Of course! But people can do all that in their home countries as well. I doubt those who write they saw Switzerland had the highest salaries in the world are not looking to move 1/2 around the world to find the best ways to save money on groceries. ;)

doropfiz 10.04.2020 22:29

Re: Employment for non EU/EFTA citizens
 
Quote:

Originally Posted by miniMia (Post 3170060)
Of course! But people can do all that in their home countries as well.

Well, that depends on the home country. There are many items in a regular Swiss budget which, for someone from some other countries, are rank luxuries. So, for somone willing to live frugally here, it is possible to set aside a greater proportion of one's disposable Swiss income that it is in some other countries.

ZAINOO 11.04.2020 05:07

Re: Employment for non EU/EFTA citizens
 
Hi again, as they are more acceptable towards EU citizens, if I get citizenship from a country like Portugal and then go to Switzerland, would it be an easier pathway for me? (more job opportunity, 5 years permit C time instead of 10 years etc.)

Jim2007 11.04.2020 16:14

Re: Employment for non EU/EFTA citizens
 
Quote:

Originally Posted by ZAINOO (Post 3170132)
Hi again, as they are more acceptable towards EU citizens, if I get citizenship from a country like Portugal and then go to Switzerland, would it be an easier pathway for me? (more job opportunity, 5 years permit C time instead of 10 years etc.)

But if you are none EU, how is it going to be easier to satisfy the same labour market rules from an EU country? For example in Ireland the rules are even stricter because only a small percentage of an employer's workforce may be none EU/EEA/CH... Do you have some special circumstances that would allow you to move to Portugal?

doropfiz 12.04.2020 02:31

Re: Employment for non EU/EFTA citizens
 
Quote:

Originally Posted by ZAINOO (Post 3170132)
Hi again, as they are more acceptable towards EU citizens, if I get citizenship from a country like Portugal and then go to Switzerland, would it be an easier pathway for me? (more job opportunity, 5 years permit C time instead of 10 years etc.)

From the perspective of the Swiss immigration authorities, there is a world of difference between "EU" and "non-EU".

If you have a non-EU citizenship,
to be allowed to work in Switzerland, you need to prove that you have very special skills and working experience. A potential Swiss employer would have to prove that they looked for an employee in Switzerland and through all of the EU, but could not find anyone suitable, and that you are the only candidate they could find, and why they really need to employ someone with your profile. Obviously, this can be done, as there are, indeed, non-EU people living and working here. But it is not an easy process, and even when well qualified, it is not guranteed that a non-EU foreigner will be given a permit.

If you have EU citizenship,
it is much, much easier to come and work in Switzerland. An EU citizen can apply for a job, and once he/she has found one and has a valid contract, can simply travel into Switzerland, and go to the right office, and register as living here, and they will be issued with a permit, automatically.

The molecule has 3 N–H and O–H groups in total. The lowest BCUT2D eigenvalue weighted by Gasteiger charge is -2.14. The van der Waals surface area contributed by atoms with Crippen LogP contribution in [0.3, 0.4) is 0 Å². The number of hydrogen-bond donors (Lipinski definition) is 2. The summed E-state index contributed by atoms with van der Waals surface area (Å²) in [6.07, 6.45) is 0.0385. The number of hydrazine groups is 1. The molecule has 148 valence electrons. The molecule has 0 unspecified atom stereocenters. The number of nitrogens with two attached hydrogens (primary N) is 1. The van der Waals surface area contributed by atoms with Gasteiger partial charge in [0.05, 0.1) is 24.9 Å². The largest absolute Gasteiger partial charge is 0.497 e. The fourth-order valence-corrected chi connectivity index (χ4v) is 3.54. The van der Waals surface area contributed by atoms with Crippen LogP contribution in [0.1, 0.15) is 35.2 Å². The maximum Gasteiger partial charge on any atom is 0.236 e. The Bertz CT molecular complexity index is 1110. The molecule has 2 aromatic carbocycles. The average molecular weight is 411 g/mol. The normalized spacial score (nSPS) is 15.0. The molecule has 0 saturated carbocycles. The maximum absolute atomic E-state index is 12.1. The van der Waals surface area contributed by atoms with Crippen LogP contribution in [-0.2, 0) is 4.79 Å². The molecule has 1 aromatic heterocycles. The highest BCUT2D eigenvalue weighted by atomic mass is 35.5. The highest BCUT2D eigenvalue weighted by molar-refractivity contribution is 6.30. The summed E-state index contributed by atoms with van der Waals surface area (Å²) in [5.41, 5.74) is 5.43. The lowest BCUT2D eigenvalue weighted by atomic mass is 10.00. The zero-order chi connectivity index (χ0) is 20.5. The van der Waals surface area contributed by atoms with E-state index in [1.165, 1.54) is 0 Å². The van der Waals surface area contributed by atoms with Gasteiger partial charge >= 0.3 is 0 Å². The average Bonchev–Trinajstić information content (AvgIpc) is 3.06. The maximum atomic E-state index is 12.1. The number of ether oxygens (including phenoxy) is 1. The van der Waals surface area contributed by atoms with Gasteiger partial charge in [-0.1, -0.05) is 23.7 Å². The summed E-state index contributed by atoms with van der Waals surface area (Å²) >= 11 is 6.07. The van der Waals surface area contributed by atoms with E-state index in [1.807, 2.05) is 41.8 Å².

If you aim to obtain EU citizenship, then you might find it useful to read through the permit and naturalisation rules of each country, individually, because they are all different.

doropfiz 12.04.2020 02:46

Re: Employment for non EU/EFTA citizens
 
We may find that a lot of regulations (or the way they are applied) change during or after the Corona-crisis.

A few weeks ago, the Swiss authorities announced a moratorium for all permit appliations. They are simply not processing them. We don't know how long it will take before they even consider any applications.

It is already clear that Switzerland's economy (and of course, everywhere else, too) has been damaged by the crisis, but it is not yet known to what extent. Many business are going to be forced to close. There are already many more unemployed people. All of this will make it more difficult for someone from outside to get a new permit.

As this phenomenon is affecting the whole world, I suppose it must be similar, where you are, too.

Everything is unclear until the worst of the Corona-crisis is over. If you hope to move to an EU-country or to Switzerland, here are some suggestions of what you could do, both to see whether the idea is realistic and all, and to improve your chances, from where you are now, are:
  • if you already have a qualification, get very detailed and full documentation about it, in case you can later try to get it recognised in the new country
  • get formal qualifications that are needed in the new country
  • become a niche specialist in an area needed in the new country
  • read up about the rules of each EU country, and Switzerland, for obtaining a permit, and for qualifying to naturalise
  • as far as possible, build professional and perhaps private networks in your field and in your areas of interest, in the countries you are considering
  • improve your language skills, in English, and in the language (or languages) of the country (or country) to which you hope to move
  • work out different ways to run your budget, and read up about suggested or typical budgets, of income, taxes, medical inaurance and living expenses in Switzerland and other countries
  • learn a lot of small, everyday life skills (cooking, cleaning, sewing, how to use a drill, basic woodwork, how to wash/mend/iron your clothes, how to grow vegetables, how to fix a bicycle, how to cut your own hair) because the more of these things you know how to do, the more money you can save, where you are now, but especially if you ever do manage to move to Switzerland.